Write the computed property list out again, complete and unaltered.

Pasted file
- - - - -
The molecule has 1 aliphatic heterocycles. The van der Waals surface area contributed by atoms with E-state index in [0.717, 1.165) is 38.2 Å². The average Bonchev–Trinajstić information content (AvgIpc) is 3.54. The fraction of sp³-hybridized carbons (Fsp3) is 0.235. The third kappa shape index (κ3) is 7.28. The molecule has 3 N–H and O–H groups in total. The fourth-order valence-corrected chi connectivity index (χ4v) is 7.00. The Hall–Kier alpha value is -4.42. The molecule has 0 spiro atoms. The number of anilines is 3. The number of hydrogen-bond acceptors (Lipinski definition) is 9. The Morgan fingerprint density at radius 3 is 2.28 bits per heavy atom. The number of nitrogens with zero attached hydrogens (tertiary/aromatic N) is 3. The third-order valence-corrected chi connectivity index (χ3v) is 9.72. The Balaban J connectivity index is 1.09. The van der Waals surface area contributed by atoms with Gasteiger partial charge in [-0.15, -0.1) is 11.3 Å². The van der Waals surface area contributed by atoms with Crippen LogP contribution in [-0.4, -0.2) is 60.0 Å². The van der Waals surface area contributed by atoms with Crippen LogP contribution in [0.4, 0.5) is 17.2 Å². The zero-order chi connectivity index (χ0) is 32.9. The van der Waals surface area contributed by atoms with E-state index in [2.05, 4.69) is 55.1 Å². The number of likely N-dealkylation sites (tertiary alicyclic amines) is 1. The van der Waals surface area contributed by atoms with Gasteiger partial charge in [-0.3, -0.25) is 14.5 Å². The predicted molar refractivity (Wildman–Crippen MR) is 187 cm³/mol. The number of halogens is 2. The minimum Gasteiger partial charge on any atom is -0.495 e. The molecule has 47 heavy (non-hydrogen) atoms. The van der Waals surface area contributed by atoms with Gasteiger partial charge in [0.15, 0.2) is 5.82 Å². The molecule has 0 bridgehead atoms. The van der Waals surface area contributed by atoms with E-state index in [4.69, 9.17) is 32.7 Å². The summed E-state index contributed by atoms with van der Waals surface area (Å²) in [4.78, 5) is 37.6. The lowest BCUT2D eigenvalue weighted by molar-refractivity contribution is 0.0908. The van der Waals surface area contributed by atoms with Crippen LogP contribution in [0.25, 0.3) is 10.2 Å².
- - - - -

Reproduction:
The molecule has 1 aliphatic heterocycles. The van der Waals surface area contributed by atoms with E-state index in [0.717, 1.165) is 38.2 Å². The average Bonchev–Trinajstić information content (AvgIpc) is 3.54. The fraction of sp³-hybridized carbons (Fsp3) is 0.235. The third kappa shape index (κ3) is 7.28. The molecule has 3 N–H and O–H groups in total. The fourth-order valence-corrected chi connectivity index (χ4v) is 7.00. The Hall–Kier alpha value is -4.42. The molecule has 0 spiro atoms. The number of anilines is 3. The number of hydrogen-bond acceptors (Lipinski definition) is 9. The Morgan fingerprint density at radius 3 is 2.28 bits per heavy atom. The number of nitrogens with zero attached hydrogens (tertiary/aromatic N) is 3. The third-order valence-corrected chi connectivity index (χ3v) is 9.72. The Balaban J connectivity index is 1.09. The van der Waals surface area contributed by atoms with Gasteiger partial charge in [-0.15, -0.1) is 11.3 Å². The van der Waals surface area contributed by atoms with Crippen LogP contribution in [-0.4, -0.2) is 60.0 Å². The van der Waals surface area contributed by atoms with Crippen LogP contribution in [0.4, 0.5) is 17.2 Å². The zero-order chi connectivity index (χ0) is 32.9. The van der Waals surface area contributed by atoms with E-state index in [2.05, 4.69) is 55.1 Å². The number of likely N-dealkylation sites (tertiary alicyclic amines) is 1. The van der Waals surface area contributed by atoms with Gasteiger partial charge in [-0.3, -0.25) is 14.5 Å². The predicted molar refractivity (Wildman–Crippen MR) is 187 cm³/mol. The number of halogens is 2. The minimum Gasteiger partial charge on any atom is -0.495 e. The molecule has 47 heavy (non-hydrogen) atoms. The van der Waals surface area contributed by atoms with Gasteiger partial charge in [0.15, 0.2) is 5.82 Å². The molecule has 0 bridgehead atoms. The van der Waals surface area contributed by atoms with E-state index in [4.69, 9.17) is 32.7 Å². The summed E-state index contributed by atoms with van der Waals surface area (Å²) in [4.78, 5) is 37.6. The lowest BCUT2D eigenvalue weighted by molar-refractivity contribution is 0.0908. The van der Waals surface area contributed by atoms with Crippen LogP contribution in [0.25, 0.3) is 10.2 Å².